The government’s goal for both testing and viral suppression is 95%.
About 219,7000 (18%) of the estimated 1.2 million people who could benefit from PrEP had received a prescription for Truvada (tenofovir disoproxil fumarate/emtricitabine) for HIV prevention in 2018—far short of the government’s goal of 50%. The report authors acknowledged that this is likely an underestimate, as the data come from retail pharmacies and do not include, for example, closed health care systems, such as Kaiser Permanente, or military health plans.
Men were three times more likely than women to be using PrEP (21% versus 7%). Among young people, just 11% were prescribed PrEP. About 42% of eligible white people, 11% of Latinos and 6% of Black people were on PrEP. These figures represent an improvement over CDC figures presented in 2018 that showed that just 14% of whites, 3% of Latinos and 1% of Blacks were using PrEP.
“There’s been a rapid increase in the number of people taking PrEP over the past three years,” McCray said. “But there’s no doubt that PrEP uptake is too low, and we’re working hard to increase access to PrEP, especially among gay and bisexual men, women, young people, African-Americans and Latinos.”
Cities that have made progress toward ending the epidemic credit efforts to get more people tested, to get those diagnosed on treatment more rapidly and to make PrEP more widely available.
“Our nation’s public health community and all of us are ready to end the HIV epidemic. The science is there—we have the tools,” Jay Butler, MD, the CDC’s deputy director for infectious diseases, said during the telebriefing
“There’s a critical need to fully engage the community to include new voices and build capacity at the community level—that is, by the community and for the community,” Butler continued. “To be successful, we must also address social determinants of health. Too many Americans, including those with HIV or at risk of HIV, are facing serious issues that impact health and well-being, including homelessness, addiction and unaddressed mental health issues.”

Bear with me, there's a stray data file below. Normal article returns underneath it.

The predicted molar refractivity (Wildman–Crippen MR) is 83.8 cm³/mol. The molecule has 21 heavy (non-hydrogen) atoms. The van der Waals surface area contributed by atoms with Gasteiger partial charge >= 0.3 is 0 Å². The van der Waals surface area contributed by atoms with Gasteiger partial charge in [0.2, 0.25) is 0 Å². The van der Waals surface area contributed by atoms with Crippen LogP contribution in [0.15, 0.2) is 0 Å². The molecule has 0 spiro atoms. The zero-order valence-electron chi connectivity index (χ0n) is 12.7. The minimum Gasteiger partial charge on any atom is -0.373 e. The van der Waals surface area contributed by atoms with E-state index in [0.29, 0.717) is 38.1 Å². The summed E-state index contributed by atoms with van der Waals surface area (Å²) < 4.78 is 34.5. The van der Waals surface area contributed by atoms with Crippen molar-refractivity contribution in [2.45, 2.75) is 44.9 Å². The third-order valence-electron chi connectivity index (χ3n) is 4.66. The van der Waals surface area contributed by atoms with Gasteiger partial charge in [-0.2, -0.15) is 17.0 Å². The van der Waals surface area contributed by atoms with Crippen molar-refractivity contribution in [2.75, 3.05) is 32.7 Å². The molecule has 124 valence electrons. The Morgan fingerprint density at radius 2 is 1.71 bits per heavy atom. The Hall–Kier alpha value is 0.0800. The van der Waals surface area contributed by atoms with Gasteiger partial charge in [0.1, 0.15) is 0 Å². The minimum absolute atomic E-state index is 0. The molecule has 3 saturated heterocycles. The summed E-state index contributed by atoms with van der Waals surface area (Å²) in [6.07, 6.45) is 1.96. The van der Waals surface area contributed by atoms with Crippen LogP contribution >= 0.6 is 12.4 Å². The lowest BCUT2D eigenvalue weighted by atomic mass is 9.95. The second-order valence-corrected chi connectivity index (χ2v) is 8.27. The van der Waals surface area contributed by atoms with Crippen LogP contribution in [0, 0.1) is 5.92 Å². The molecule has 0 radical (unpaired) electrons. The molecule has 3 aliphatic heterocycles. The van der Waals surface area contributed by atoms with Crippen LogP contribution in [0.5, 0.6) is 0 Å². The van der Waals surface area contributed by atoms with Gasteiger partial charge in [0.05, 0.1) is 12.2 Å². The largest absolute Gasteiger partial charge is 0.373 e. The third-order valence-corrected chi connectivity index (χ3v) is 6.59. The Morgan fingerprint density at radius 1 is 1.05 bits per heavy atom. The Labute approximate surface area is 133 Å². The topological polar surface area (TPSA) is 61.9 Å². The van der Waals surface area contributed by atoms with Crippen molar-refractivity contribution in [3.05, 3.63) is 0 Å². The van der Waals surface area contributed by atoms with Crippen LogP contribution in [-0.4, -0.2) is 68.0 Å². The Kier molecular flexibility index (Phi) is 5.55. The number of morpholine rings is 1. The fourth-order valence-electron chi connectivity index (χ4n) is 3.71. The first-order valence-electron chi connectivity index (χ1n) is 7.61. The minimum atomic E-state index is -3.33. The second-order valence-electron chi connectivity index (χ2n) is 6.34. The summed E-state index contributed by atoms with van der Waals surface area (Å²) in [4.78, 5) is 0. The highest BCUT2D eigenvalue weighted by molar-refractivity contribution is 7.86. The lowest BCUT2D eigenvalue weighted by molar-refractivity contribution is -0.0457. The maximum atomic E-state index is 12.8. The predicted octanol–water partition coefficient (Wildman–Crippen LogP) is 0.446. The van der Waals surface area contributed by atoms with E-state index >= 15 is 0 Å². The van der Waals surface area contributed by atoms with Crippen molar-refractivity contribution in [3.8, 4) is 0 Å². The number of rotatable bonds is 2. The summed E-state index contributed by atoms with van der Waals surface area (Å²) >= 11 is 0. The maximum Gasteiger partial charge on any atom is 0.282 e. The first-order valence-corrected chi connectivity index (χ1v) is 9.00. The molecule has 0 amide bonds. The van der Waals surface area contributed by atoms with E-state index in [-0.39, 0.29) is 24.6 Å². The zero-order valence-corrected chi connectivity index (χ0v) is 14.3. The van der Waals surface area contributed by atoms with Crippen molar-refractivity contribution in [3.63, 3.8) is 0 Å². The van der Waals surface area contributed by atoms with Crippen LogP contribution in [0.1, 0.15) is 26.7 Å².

Ready, Set, PrEP
To help address this shortfall, the Department of Health and Human Services recently announced a new program—dubbed Ready, Set, PrEP—to provide the prevention pill at no cost to those unable to pay for it.
The program will provide free PrEP for eligible individuals who are uninsured or do not have prescription drug coverage. However, depending on their income, they may still have to foot part of the bill for the recommended regular clinic visits and lab work to screen for sexually transmitted infections and monitor kidney function.
The two combination pills approved for HIV prevention, Truvada (tenofovir disoproxil fumarate/emtricitabine) and Descovy (tenofovir alafenamide/emtricitabine), cost around $1,600 per month. Gilead Sciences offers a patient assistance program for low-income individuals and co-pay cards to reduce out-of-pocket expenses for those with insurance, but many people continue to face financial and other barriers.
The program is a component of the government’s “Ending the HIV Epidemic” initiative, which President Donald Trump announced during this year’s State of the Union address. The initiative aims to reduce new HIV infections by 75% in five years and by 90% in 10 years.
“Ready, Set, PrEP is a historic expansion of access to HIV prevention medication and a major step forward in President Trump’s plan to end the HIV epidemic in America,” Health and Human Services Secretary Alex Azar said in a statement. “Thanks to Ready, Set, PrEP, thousands of Americans who are at risk for HIV will now be able to protect themselves and their communities."
Click here to read the Vital Signs report.